FacebookTwitterGoogle+RedditEmail

The Passing of Ronald Dworkin

by BINOY KAMPMARK

If we manage to lead a good life, we make our lives tiny diamonds in the cosmic sands.

Ronald Dworkin, Justice for Hedgehogs (2011)

The late legal philosopher Ronald Dworkin was a rare creature – topical, engaging and determined as ever to force the view that still irks the black letter lawyer. For Dworkin, law needs to be not merely based on rights, but a good degree of moral principle. In so doing, he built bridges between classical liberal philosophy and his own approaches to rights theory and adjudication.  The topics were always the heady ones – race, euthanasia, equality and abortion.

The popularity of discussing natural rights faded with the rise of the legal positivists in English jurisprudence.  At Oxford University, H.L.A. Hart strode to the tune of legal positivism, arguing that laws might still be such as long as they conformed to what he famously termed ‘rules of recognition’.  Moral content was something else, irrelevant to its status as law. In this, he echoed the view of the great utilitarian Jeremy Bentham, who decried natural rights as nonsense upon stilts.

One gets a sense of the majestic monster analytic philosophy was, with such figures as A. J. Ayer, who contended in Language, Truth and Logic (1936) that there are no moral facts to be known, that such facts are unverifiable, and that any discussion about them, for that reason, was meaningless.

Dworkin thought such arguments specious, and his rights-based approach found shape in Taking Rights Seriously (1977). “If the issue is one touching fundamental personal or political rights and it is arguable that the supreme court has made a mistake, a man is within his social rights in refusing to accept that decision as conclusive.”  Law had to have some moral content for it to be valued, indeed, for it to have a credible basis at all for society.  This was ‘law as integrity’ – that the state authority in question govern on principle that each member of the community be treated as an equal.  In so doing, he was taking a leap into what his critics saw as justifying undue judicial activism.

In truth, no judge is ever neutral.  This shibboleth is something of a fantasy, and a fetish, of conservative practitioners.  If a judge seeks to get into the mind of the drafters of the American constitution, they are as liable as any to speculate within some fabricated moral framework – “What would James Madison have said about stem cell research?” If you want to make any sense of this, argued Dworkin, moral content is unavoidable.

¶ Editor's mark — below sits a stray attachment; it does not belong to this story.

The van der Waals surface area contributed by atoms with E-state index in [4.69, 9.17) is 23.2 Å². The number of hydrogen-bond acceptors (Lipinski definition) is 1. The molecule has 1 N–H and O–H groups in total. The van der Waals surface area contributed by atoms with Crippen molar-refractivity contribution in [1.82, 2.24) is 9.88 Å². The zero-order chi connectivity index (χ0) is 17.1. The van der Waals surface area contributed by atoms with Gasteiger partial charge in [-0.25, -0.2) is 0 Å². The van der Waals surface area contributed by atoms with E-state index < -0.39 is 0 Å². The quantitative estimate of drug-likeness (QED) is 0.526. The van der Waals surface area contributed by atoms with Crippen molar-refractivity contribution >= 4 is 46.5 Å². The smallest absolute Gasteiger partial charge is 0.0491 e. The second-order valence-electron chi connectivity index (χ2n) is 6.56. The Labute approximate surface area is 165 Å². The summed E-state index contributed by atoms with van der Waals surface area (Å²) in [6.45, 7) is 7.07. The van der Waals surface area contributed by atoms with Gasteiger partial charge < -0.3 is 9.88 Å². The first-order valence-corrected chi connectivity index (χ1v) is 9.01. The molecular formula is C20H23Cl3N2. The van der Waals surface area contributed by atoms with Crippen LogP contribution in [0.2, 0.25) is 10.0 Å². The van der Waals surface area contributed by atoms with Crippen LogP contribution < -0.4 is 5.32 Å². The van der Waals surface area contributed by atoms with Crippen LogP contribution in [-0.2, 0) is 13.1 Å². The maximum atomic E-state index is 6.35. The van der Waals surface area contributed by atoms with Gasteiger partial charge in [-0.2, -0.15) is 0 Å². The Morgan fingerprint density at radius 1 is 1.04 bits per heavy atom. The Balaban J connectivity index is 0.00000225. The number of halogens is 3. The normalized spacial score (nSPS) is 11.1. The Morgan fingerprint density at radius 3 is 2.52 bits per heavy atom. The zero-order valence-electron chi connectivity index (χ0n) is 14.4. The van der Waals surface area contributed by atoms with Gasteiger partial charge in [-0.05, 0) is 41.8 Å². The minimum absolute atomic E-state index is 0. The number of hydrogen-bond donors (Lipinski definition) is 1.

The accolades on his passing have been crowning. The Guardian editorialised with some fancy on his achievement, drawing upon the comparison made by Thomas Nagel that he was a modern John Stuart Mill.  “Just as Mill humanised the desiccated utilitarianism of his father and Bentham, Dworkin grew out of – and kicked against – the dry, analytic philosophy of the mid-20th century which dismissed moral statements as grunts of disapproval.”

His intellectual portrait of the hypothetical judge did raise a few judicial eyebrows.  For one, that judge would have an innate sense of the constitutional system, knowing its nuances with an almost divine omniscience.  In so doing, he had to observe law as integrity. Indeed, moral claims were unavoidable, leaking into any legal or philosophical system.  In a detailed response to his critics in the Boston University Law Review (2010), he claimed that “the assertion that there are no such things as moral duties is evidently itself a moral claim.” In other words, sceptical claims – the sort famously found in David Hume’s idea that values cannot be derived from facts – are themselves moral claims.

This was a theme Dworkin kept throughout his legal writings.  In Justice for Hedgehogs (2011), he argued for a “unity of value thesis”. Conflicts between moral or ethical values are only apparent rather than substantive. For Dworkin, they are integrated and mutually supporting.

He was an unusual legal scholar, stepping down from the ivory tower and wrestling with ideas well beyond the narrow ambit of the musty academy.  And his ivory tower had every reason to be temptingly distant – training at Harvard and Oxford, then teaching appointments at Yale, New York University, Oxford and University College London.